Fruit Trees Nut Trees
Fruit and nut trees are special and unlike vegetables they will produce for a lot of years with a better return on effort than anything else in the garden.
In addition to fruit and nut production these trees can be value for shade, timber and as a support for climbing plants. Their crops are good sources of vitamins, minerals, fats and protein and make perfect snacks for kids.
While the planting location of a tree is highly important for a successful production of fruit and nuts, when selecting a fruit tree or a nut tree from your local nursery, some additional factors you should consider are:
* tree shape and size
* taste, texture and use of fruit
* time of harvest season
* disease and pest resistance.
Multi-Grafted trees are an alternative for small gardens where space is limited and several types of fruit are desired.
Fruit and Nuts
Fruit and Nut Bearing Trees are Value for Money on Effort.
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Trees provide great ecological, economic and cultural values.
A Garden with Fruit Trees and Nut Trees is a Fulfilling, Meaningful and Worthy Undertaking.
Fruit and Nut Tree Enthusiasts
Backyard orchardists are generally small-scale agriculturists of rare and exotic fruit and nut trees and/or plants. However, some of their growing methods and innovative practices are uniquely suited to both the small-scale enthusiast and the commercial grower.
Saba nut | Guyana Chestnut – Pachira edulis
Saba Nut, Pachira edulis, is a sub-tropical, tropical nut bearing tree, indigenus to the Amazon River basin, also known as Guyana Chestnut. It is a medium sized fast growing, up to 5 meters tall but much taller in the wild It is a multi stemmed evergreen, grown in many parts of the world.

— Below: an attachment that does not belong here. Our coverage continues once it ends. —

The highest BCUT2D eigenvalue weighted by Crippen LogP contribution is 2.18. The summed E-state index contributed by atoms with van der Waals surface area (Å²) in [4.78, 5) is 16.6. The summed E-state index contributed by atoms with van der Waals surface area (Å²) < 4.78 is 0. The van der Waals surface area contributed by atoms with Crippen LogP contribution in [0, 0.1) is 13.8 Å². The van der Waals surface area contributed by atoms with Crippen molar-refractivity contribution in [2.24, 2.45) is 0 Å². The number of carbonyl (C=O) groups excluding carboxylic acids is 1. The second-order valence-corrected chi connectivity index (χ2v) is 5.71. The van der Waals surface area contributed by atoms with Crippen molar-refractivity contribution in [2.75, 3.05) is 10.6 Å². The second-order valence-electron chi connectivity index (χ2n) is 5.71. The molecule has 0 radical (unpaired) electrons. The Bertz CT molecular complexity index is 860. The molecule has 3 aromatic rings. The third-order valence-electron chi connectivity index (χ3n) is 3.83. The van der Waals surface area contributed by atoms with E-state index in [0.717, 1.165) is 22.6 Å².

The Saba Nut is cultivated chiefly for its edible nuts (seeds); however, it also makes a desirable potted indoor plant or outdoor specimen for all coastal and inland climates.
Pachira edulis leaves are bright green, narrow fingered, elliptically formatted. The white, fluffy flowers are large, oddish, shaving brush shaped, very fragrant and ornamental. They are 8-10cm long and self-fertile.
Saba nut Fruit
The fruit of the Saba Nut are large, oval, woody green five-valved pods containing numerous brown, hairy nuts (seeds); that mature usually towards the end of summer. The capsules alter their color and break open open when the nuts are ripe.
The nuts can be consumed raw or cooked. When consumed raw they taste more or less like peanuts while roasted they taste like cashews or chestnuts. Raw nuts can keep for months in a cool, dry place.
Saba Nut Propagation Methods
Tree propagation is by seed or cuttings. It is a very tough plant that is drought and disease tolerant. The plant will do well in full sun to light shade. It needs well drained soil. Nut Production starts within a few years from planting.
The plant makes an ideal food tree and also well worth considering for landscaping. Pachira edulis is a member of the family Malvaceae the genus Pachira.
Saba Nut, Pachira edulis
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